Faculty Member

Amaya Perez-​Brumer MSc, PhD

Email Address(es)
a.perezbrumer(at)utoronto.ca
Website(s)
Pubmed link
Division(s)/Office
Social & Behavioural Health Sciences Division
Position
Assistant Professor
SGS Status
Associate Member
Appointment Status
Tenure Stream
Admin Faculty Appointment
Social & Behavioural Health Science

Research Interests

Amaya Perez-Brumer is a medical sociologist and critical global health scholar who integrates methods and theory from Sociology and Public Health. She earned her Ph.D. in Sociomedical Sciences and Sociology from Columbia University (2019) and holds an MSc in Social and Behavioral Sciences from the Harvard T.H. Chan School of Public Health (2013).

Three central aims drive her research:

  • (1) drawing on gender and queer theory to examine the consequences of social marginalization, stigma, and exposure to violence on HIV prevention and care outcomes for communities most impacted;
  • (2) to design and implement critical HIV biosocial interventions that promotes equity through globally interconnected work;
  • (3) to analyze from a science and technology studies (STS) perspective how dimensions of power and political-economic forces are entangled with how we do global public health research and policy-making.

Amaya has published over 50 peer-reviewed articles in leading journals, including, AIDSAIDS and Behavior, and the Journal of the International AIDS Society. She was lead-editor and contributing author to an edited volume (Routledge 2017) entitled Rethinking MSM, Trans* and other Categories in HIV Prevention (with Richard Parker and Peter Aggleton). In 2019, she co-edited a special issue of Global Public Health entitled “Social inequities and contemporary struggles for collective health in Latin America” (with Emily Vasquez and Richard Parker).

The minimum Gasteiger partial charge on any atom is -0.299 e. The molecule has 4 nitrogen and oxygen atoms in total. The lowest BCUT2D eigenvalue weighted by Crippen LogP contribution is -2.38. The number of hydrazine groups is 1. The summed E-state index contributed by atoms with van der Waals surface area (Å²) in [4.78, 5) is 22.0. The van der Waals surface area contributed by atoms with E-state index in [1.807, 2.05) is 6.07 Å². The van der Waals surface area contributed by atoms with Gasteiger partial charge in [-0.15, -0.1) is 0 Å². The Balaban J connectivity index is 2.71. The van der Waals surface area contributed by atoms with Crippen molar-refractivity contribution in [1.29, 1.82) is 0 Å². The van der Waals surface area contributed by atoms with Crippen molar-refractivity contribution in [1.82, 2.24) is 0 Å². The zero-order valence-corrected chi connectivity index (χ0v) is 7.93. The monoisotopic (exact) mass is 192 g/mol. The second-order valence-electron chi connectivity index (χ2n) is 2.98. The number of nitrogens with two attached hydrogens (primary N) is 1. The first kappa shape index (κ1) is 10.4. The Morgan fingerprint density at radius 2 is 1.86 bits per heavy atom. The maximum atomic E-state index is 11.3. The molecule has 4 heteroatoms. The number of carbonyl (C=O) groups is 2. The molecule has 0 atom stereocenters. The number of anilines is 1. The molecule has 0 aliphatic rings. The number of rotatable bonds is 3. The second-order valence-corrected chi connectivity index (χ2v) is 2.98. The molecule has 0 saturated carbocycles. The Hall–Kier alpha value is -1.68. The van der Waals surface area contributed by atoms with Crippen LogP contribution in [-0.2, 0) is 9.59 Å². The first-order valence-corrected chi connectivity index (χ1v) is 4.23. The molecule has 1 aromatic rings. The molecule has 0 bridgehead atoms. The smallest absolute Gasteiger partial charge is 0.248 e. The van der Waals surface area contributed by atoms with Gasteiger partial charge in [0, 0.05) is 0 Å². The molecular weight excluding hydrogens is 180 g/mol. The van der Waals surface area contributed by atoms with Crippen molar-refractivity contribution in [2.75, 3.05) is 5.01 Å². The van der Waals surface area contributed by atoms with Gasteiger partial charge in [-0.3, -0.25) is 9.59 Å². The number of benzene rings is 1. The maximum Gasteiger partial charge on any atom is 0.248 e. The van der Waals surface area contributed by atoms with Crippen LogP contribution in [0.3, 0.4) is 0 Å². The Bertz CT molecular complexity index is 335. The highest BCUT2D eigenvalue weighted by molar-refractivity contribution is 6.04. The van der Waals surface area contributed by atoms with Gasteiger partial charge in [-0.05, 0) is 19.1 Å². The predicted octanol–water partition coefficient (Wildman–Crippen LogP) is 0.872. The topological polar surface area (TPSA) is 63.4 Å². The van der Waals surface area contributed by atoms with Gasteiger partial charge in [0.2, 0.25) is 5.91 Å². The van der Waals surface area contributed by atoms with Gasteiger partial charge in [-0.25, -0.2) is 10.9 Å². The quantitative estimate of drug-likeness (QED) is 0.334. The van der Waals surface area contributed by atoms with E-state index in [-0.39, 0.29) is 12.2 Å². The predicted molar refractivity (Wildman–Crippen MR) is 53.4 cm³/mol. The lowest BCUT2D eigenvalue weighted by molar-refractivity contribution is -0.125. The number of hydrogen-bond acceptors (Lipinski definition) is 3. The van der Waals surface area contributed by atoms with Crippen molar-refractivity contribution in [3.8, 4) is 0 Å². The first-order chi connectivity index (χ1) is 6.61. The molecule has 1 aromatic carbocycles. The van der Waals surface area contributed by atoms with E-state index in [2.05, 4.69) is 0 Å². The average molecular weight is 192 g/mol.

Her current book project, “The Global Science and Business of Gender and Sexual Diversity in the New Era of HIV” examines the political economy of large-scale HIV biomedical prevention research—largely designed in the global North but conducted in the global South. Focusing on Peru, a recognized global leader in HIV biomedical prevention research among people categorized as men who have sex with men (MSM) and transgender women, the project draws on in-depth discussions with individuals participating in research and scientists (global South and global North) leading it.  The book argues that gender and sexual identities are commodified in this field and demonstrates the ways in which global health research targeting people of diverse genders and sexualities, while meant to mitigate stigma and HIV-related disparities, incorporates contradictory practices that perpetuate existing inequalities.

Her work has been funded by the United States National Institute of Mental Health, the Canadian Social Science Research Council and the Canadian Institute for Health Research. She holds active funding as a Co-Investigator on an NIH-funded study (R21 MH118110, with Sari Reisner and Alfonso Silva-Santisteban) which aims to improve HIV prevention and care services for Peruvian transgender and gender fluid communities.